Enroute from Reunion Island, the Picton Castle rounded the Cape of Good Hope in broad daylight and we passed it’s tall craggy cliffs only a few miles off under full sail. It was very exciting for most of us, a true sailors milestone and, on that day, a beautiful sight as well. Many of us thought of the thousands of sailing ships that have turned that very corner in fair weather and truly foul, bound either east or west, for the far east of Java, Sumatra, Japan, or China, or for the West Indies, West Africa, the Americas or Europe. Tea, hides, silk, spices, locomotives, soldiers and anything else in the holds of ships, sailing and steam propelled. To this day, the Cape of Good Hope at the bottom tip of Africa is crowded with ships sailing east and west. Even more so now with the expansion of organized piracy based in Somalia as ships divert away from the Red Sea and Suez Canal and take the old Cape of Storms road. But, anyway our small barque and her adventurous crew sailed around the Cape of Good Hope on a heartbreakingly beautiful day and right into a localized but quite strong gale in Table Bay, as the roadsted off Cape town is so named. There we found a calm lee right under Lion’s Head and dropped the hook for the night as other ships tugged and strained at their anchors further out in the slot off Cape Flats that funnelled all this wind and magnified it. Blew hard it did. But the Picton Castle was snug as a bug as the lights of the big city blinked so close by and drew us in.The next morning in a sunny calm we met our pilot right off the breakwater and twisted and turned our way into the inner harbour known as the ‘Alfred Basin’ built in the 1800s as the main harbour, now about three basins in from the grand commercial harbour that constitutes Cape Town port facilities. Overlooking all this is towering Table Mountain, as dramatic and stark as it must have appeared to the first San people, Dutch settlers, French Huguenots and later English conquerors.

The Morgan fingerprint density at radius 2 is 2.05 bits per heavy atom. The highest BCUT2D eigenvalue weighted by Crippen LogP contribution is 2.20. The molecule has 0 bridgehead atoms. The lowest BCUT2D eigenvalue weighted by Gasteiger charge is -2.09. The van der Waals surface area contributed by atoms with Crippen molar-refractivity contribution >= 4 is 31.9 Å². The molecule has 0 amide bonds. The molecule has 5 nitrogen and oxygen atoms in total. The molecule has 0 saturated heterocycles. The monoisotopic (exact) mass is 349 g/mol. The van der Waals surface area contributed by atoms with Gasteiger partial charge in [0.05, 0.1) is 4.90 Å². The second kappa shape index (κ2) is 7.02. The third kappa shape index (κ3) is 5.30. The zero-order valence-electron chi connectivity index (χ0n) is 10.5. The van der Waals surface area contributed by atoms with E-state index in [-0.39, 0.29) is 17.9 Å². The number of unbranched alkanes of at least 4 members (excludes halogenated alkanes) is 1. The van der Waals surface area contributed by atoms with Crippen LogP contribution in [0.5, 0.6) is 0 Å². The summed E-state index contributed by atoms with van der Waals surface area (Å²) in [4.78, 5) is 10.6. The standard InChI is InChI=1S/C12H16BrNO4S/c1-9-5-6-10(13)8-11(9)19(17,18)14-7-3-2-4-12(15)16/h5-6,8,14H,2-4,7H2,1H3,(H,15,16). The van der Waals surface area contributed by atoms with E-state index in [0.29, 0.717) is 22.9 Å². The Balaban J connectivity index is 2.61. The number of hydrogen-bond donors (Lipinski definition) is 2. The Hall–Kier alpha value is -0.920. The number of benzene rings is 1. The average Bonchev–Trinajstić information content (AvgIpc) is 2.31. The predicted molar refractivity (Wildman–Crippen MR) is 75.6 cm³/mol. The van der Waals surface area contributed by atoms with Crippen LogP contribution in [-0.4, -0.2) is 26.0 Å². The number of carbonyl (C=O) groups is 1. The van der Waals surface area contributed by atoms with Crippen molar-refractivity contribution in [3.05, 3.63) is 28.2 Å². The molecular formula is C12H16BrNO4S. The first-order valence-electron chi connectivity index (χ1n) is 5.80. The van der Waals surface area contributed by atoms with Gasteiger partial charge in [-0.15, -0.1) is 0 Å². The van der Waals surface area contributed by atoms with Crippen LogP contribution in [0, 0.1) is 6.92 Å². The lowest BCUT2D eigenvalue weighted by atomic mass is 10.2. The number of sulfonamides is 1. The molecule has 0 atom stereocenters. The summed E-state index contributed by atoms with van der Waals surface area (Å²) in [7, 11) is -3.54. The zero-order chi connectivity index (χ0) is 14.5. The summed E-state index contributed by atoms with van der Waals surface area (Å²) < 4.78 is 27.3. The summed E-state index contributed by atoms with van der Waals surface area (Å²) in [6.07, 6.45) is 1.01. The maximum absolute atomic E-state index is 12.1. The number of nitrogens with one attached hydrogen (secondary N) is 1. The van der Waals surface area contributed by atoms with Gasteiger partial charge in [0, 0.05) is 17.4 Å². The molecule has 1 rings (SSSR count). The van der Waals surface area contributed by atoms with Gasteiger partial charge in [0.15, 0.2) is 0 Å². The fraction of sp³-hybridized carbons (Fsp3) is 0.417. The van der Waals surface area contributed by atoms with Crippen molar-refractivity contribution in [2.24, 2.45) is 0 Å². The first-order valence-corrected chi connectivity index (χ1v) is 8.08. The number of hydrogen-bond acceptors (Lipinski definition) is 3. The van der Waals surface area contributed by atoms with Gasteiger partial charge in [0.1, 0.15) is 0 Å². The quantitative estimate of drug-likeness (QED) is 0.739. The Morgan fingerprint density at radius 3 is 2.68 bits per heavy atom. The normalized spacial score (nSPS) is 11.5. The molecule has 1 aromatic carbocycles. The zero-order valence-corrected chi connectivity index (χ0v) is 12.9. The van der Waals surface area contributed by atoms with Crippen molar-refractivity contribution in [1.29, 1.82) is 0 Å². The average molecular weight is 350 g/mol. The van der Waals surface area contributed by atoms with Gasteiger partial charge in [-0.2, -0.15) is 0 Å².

In Cape Town the crew, on their expansive time off, climbed Table Mountain, visited schools and delivered donated schools supplies, went on safari, went to the movies (Black Swan, oh my goodness! True Grit, The Kings Speech), visited African markets, met crew from previous voyages, hosted the Cape Horners party, had school kids visit the ship (150 bright cheery kids all at once!), went out to Robben Island – once a prison of apartheid, now a museum to overcoming same, yes – tours in exquisite wine country, visits to the ‘townships’ and braais, many braais. A ‘braai’ is sort of a barbeque. Not quite the same, as true ‘braai’ involves only meat and no vegetable matter at all. At a BBQ one can expect in addition to hamburgers, hot dogs and maybe chicken and perhaps steak, potato salad, three bean salad, maybe humus and tabuli and so on. But at true ‘braai’ no, only meat and big pieces and plenty of it. And not just beef but springbok, kudu, boorvorst, zebra, ostrich as well as beef and pork. On great big charcoal or wood fired grills. Braais, well, more later on braais… And any kind of dining in and around Cape Town, well, you cannot get a bad meal there, just cannot be done.

Onboard the ship the duty watch kept at it in the fine dry Cape weather: sails were sent down and inspected and overhauled, yards were prepped and painted, some deck seams were reefed out, caulked and pitched, plenty of deck-oil and varnish were spread around, the ship underwent her annual safety inspection and al safety gear was overhauled and renewed where needed, completely restowed the hold, changed the oil in the main engine (150 gallons!), overhauled and painted/varnished the galley, shined up the engine room and plenty more. New crew joined and for a few, time had come to sign off and head off home as planned; all good shipmates and we will miss them all.

We were in Cape Town over three weeks and although we all wanted to get back sea (sort of, needed to anyway) and look forward to what’s ahead, I don’t think anyone really wanted to leave Cape Town. For, as the saying goes, “It is necessary to navigate”…